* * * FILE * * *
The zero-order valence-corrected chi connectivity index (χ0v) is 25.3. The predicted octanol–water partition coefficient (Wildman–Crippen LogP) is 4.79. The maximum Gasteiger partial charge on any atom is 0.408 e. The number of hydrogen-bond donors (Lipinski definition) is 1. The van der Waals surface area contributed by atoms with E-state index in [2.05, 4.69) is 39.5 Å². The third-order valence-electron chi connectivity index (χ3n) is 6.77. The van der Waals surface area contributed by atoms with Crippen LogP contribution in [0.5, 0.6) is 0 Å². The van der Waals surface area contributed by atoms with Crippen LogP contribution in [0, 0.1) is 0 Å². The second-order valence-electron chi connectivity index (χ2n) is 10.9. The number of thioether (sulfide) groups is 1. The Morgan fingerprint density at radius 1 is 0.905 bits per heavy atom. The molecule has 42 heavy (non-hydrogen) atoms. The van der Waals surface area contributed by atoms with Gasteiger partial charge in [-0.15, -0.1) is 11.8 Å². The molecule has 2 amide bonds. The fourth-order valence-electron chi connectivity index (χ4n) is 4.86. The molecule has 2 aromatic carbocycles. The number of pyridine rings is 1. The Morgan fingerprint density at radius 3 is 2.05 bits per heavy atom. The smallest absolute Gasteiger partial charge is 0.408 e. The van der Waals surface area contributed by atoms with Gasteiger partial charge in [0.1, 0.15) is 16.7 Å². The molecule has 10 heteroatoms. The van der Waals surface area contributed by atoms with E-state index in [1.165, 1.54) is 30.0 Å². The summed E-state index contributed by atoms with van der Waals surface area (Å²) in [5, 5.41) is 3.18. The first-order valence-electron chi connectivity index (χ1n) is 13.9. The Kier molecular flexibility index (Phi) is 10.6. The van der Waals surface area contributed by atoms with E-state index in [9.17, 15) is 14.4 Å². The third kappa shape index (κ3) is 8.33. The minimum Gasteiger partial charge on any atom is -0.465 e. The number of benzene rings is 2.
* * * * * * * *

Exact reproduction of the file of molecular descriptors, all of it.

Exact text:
The zero-order valence-corrected chi connectivity index (χ0v) is 25.3. The predicted octanol–water partition coefficient (Wildman–Crippen LogP) is 4.79. The maximum Gasteiger partial charge on any atom is 0.408 e. The number of hydrogen-bond donors (Lipinski definition) is 1. The van der Waals surface area contributed by atoms with E-state index in [2.05, 4.69) is 39.5 Å². The third-order valence-electron chi connectivity index (χ3n) is 6.77. The van der Waals surface area contributed by atoms with Crippen LogP contribution in [0.5, 0.6) is 0 Å². The van der Waals surface area contributed by atoms with Crippen LogP contribution in [0, 0.1) is 0 Å². The second-order valence-electron chi connectivity index (χ2n) is 10.9. The number of thioether (sulfide) groups is 1. The Morgan fingerprint density at radius 1 is 0.905 bits per heavy atom. The molecule has 42 heavy (non-hydrogen) atoms. The van der Waals surface area contributed by atoms with Gasteiger partial charge in [-0.15, -0.1) is 11.8 Å². The molecule has 2 amide bonds. The fourth-order valence-electron chi connectivity index (χ4n) is 4.86. The molecule has 2 aromatic carbocycles. The number of pyridine rings is 1. The Morgan fingerprint density at radius 3 is 2.05 bits per heavy atom. The smallest absolute Gasteiger partial charge is 0.408 e. The van der Waals surface area contributed by atoms with Gasteiger partial charge in [0.1, 0.15) is 16.7 Å². The molecule has 10 heteroatoms. The van der Waals surface area contributed by atoms with E-state index in [1.165, 1.54) is 30.0 Å². The summed E-state index contributed by atoms with van der Waals surface area (Å²) in [5, 5.41) is 3.18. The first-order valence-electron chi connectivity index (χ1n) is 13.9. The Kier molecular flexibility index (Phi) is 10.6. The van der Waals surface area contributed by atoms with E-state index in [9.17, 15) is 14.4 Å². The third kappa shape index (κ3) is 8.33. The minimum Gasteiger partial charge on any atom is -0.465 e. The number of benzene rings is 2.